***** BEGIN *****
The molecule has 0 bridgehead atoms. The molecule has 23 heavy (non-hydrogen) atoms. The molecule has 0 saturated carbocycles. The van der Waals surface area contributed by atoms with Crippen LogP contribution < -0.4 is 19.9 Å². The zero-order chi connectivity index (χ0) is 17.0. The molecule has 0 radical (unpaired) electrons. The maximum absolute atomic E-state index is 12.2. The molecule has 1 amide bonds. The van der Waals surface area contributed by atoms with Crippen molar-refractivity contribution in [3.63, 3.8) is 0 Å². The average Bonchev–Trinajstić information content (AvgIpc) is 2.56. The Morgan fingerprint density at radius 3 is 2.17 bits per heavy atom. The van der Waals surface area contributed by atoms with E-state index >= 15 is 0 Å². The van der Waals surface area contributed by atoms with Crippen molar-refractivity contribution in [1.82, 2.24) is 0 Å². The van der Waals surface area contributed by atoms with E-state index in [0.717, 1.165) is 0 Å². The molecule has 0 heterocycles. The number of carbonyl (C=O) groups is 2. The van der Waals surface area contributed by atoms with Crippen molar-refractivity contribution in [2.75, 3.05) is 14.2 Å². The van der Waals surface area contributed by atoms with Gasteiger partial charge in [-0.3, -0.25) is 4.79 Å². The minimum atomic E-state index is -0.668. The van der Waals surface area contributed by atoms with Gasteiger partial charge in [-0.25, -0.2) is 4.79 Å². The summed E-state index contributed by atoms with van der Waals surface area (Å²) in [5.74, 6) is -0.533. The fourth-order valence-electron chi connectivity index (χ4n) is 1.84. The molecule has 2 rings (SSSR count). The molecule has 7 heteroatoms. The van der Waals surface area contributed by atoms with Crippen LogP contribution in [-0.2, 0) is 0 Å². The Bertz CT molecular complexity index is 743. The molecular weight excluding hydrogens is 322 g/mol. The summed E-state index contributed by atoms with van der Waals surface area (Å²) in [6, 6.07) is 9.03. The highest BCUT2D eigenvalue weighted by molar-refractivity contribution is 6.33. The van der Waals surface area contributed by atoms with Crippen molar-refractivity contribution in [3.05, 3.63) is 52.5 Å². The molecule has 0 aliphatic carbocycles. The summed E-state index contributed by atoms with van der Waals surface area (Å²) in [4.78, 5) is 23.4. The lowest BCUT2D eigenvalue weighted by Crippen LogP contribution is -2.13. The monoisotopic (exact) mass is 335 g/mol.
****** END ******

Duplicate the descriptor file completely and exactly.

The molecule has 0 bridgehead atoms. The molecule has 23 heavy (non-hydrogen) atoms. The molecule has 0 saturated carbocycles. The van der Waals surface area contributed by atoms with Crippen LogP contribution < -0.4 is 19.9 Å². The zero-order chi connectivity index (χ0) is 17.0. The molecule has 0 radical (unpaired) electrons. The maximum absolute atomic E-state index is 12.2. The molecule has 1 amide bonds. The van der Waals surface area contributed by atoms with Crippen molar-refractivity contribution in [3.63, 3.8) is 0 Å². The average Bonchev–Trinajstić information content (AvgIpc) is 2.56. The Morgan fingerprint density at radius 3 is 2.17 bits per heavy atom. The van der Waals surface area contributed by atoms with E-state index >= 15 is 0 Å². The van der Waals surface area contributed by atoms with Crippen molar-refractivity contribution in [1.82, 2.24) is 0 Å². The van der Waals surface area contributed by atoms with E-state index in [0.717, 1.165) is 0 Å². The molecule has 0 heterocycles. The number of carbonyl (C=O) groups is 2. The van der Waals surface area contributed by atoms with Crippen molar-refractivity contribution in [2.75, 3.05) is 14.2 Å². The van der Waals surface area contributed by atoms with Gasteiger partial charge in [-0.3, -0.25) is 4.79 Å². The minimum atomic E-state index is -0.668. The van der Waals surface area contributed by atoms with Gasteiger partial charge in [-0.25, -0.2) is 4.79 Å². The summed E-state index contributed by atoms with van der Waals surface area (Å²) in [5.74, 6) is -0.533. The fourth-order valence-electron chi connectivity index (χ4n) is 1.84. The molecule has 2 rings (SSSR count). The molecule has 7 heteroatoms. The van der Waals surface area contributed by atoms with Crippen LogP contribution in [-0.2, 0) is 0 Å². The Bertz CT molecular complexity index is 743. The molecular weight excluding hydrogens is 322 g/mol. The summed E-state index contributed by atoms with van der Waals surface area (Å²) in [6, 6.07) is 9.03. The highest BCUT2D eigenvalue weighted by molar-refractivity contribution is 6.33. The van der Waals surface area contributed by atoms with Crippen molar-refractivity contribution in [3.05, 3.63) is 52.5 Å². The molecule has 0 aliphatic carbocycles. The summed E-state index contributed by atoms with van der Waals surface area (Å²) in [4.78, 5) is 23.4. The lowest BCUT2D eigenvalue weighted by Crippen LogP contribution is -2.13. The monoisotopic (exact) mass is 335 g/mol.